The time required to troubleshoot an extrusion process or the plasticator on an injection molding machine can be decreased by verifying operational data, performing simple calculations, and developing strong hypotheses. Next, the troubleshooter must develop experiments that either validate or invalidate the hypotheses. Once the root cause is determined, the best technical solution will depend on many factors including cost of lost production, the time and cost to implement, machine owner acceptance, and the risk associated with the modified process.


1. R.J. Gould, “Introduction – Basics of Extrusion Troubleshooting,” in “The SPE Guide on Extrusion Technology and Troubleshooting” Chapter I, Edited by J. Vlachopoulos and J.R. Wagner, SPE, 2001.
2. A. Christie, “Troubleshooting the Extruder,” in “Film Extrusion Manual,” Chapter 9, Edited by T.I. Butler TAPPI Press, Atlanta, GA, 2005.
3. R.F. Mager, “Troubleshooting the Troubleshooting Course or Debug D'Bugs,” Center for Effective Performance, Atlanta, Georgia, 1983.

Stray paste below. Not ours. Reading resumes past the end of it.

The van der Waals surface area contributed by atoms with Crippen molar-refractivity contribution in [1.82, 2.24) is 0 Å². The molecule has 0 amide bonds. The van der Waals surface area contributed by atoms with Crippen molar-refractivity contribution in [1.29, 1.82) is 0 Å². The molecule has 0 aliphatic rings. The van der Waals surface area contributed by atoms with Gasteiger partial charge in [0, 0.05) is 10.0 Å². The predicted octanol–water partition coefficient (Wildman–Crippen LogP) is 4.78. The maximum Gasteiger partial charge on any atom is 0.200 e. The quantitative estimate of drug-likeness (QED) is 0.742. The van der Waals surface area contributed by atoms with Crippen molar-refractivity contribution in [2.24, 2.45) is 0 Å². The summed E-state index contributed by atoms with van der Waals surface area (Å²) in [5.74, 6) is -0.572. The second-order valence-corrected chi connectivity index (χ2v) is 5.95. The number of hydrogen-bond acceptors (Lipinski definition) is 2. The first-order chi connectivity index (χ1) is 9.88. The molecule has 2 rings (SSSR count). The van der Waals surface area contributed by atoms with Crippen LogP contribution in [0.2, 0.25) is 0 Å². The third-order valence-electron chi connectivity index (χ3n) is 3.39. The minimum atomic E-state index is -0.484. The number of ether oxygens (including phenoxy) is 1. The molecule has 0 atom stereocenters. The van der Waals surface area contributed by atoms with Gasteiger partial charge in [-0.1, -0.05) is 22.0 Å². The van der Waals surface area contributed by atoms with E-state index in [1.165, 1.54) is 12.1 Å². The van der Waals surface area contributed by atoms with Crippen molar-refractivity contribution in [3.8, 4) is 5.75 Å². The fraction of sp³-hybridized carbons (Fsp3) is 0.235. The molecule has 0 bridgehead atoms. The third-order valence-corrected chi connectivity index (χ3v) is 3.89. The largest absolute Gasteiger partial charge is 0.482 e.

4. H.S. Fogler and S.E. LeBlanc, “Strategies for Creative Problem Solving,” Prentice Hall PTR, Upper Saddle River, New Jersey, 1995.
5. T.W. McCullough and M.A. Spalding, SPE-ANTEC Tech. Papers, 42, 412 (1996).
6. M.A. Spalding, SPE-ANTEC Tech. Papers, 50, 329 (2004).
7. M.A. Spalding, J.R. Powers, P.A. Wagner, and K.S. Hyun, SPE-ANTEC Tech. Papers, 46, 254 (2000).
8. J.R. Platt, Science, 146, 347 (1964).
9. M.A. Spalding and J.R. Powers, SPE-ANTEC Tech. Papers, 55, 2463 (2009).
10. K.S. Hyun, M.A. Spalding, and J. Powers, SPEANTEC Tech. Papers, 41, 293 (1995).
11. S.L. Crabtree, M.A. Spalding, and C.L. Pavlicek, SPE-ANTEC Tech. Papers, 54, 1410 (2008).
12. Spalding, M.A., Dooley, J., and Hyun, K.S., SPEANTEC Tech. Papers, 45, 190 (1999).

Key Words: Extrusion, Single-Screw, Troubleshooting, Hypothesis Setting.

Table 1. Common root causes and potential defects.